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Getting Started and Is This a Good Idea for Me?


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#1
Steph Sorensen

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I am wondering if any of you can give me some advice. I have been using GIS applications for about 8 years now. While I don't know how to do any of the spacial or 3D analysis, I can produce just about any map anyone would want. I love it and would love to make a career out of my skills using GIS.

My main concern, however, is that I currently provide GIS graphics to clients in my current job. I am an Ecologist with an environmental firm, doing NEPA documentation and acting as our sole GIS graphics producer. While having access to clients that use my services already is a big plus, these are clients that are currently paying our company $107 per hour for my services! How could I start freelancing without stepping on any company toes? I would eventually quit my consulting job once I had sufficient GIS work to be able to do so, but until then, I really need my current job.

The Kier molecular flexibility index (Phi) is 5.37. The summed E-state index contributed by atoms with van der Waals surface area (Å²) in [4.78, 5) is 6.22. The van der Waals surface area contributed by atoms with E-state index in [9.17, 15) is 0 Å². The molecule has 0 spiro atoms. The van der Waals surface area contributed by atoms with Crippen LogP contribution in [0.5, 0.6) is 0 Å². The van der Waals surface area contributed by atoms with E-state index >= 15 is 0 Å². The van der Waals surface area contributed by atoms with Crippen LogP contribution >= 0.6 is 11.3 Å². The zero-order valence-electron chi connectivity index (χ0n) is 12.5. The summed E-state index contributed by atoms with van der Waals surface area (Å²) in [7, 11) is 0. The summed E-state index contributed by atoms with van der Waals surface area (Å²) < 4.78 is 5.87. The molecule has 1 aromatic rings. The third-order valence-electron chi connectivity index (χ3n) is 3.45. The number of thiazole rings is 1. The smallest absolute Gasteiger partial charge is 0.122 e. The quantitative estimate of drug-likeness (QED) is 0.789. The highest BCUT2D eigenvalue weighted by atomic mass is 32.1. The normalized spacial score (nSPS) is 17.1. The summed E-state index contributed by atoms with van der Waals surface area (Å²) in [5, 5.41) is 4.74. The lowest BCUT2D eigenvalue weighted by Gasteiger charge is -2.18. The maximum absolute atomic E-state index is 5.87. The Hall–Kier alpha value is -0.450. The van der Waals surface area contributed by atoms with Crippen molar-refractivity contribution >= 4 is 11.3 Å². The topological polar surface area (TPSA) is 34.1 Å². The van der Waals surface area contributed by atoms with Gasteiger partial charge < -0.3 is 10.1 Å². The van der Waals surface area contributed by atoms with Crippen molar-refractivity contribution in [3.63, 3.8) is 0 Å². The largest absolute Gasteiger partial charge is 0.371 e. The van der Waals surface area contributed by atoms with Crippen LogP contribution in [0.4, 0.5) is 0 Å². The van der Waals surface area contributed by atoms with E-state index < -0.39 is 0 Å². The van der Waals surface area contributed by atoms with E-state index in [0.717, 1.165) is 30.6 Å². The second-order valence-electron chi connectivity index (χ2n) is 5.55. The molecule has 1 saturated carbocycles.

I would understand if some of you would think it would not be a good idea to freelance given my current position. However, if it is possible to start doing this, how do you recommend I go about getting started?

Thanks in advance!

Steph Sorensen


#2
James Hines

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Employers frown upon self success stories especially when you are freelancing out those skills you use in your work place. So under no circumstances let your employer know your doing business outside the work place because if you are caught doing it that is considered being in competition with your employer & that can under many circumstances lead to your ultimate termination of employment. Therefore lets just say in simple terms conflict of interest.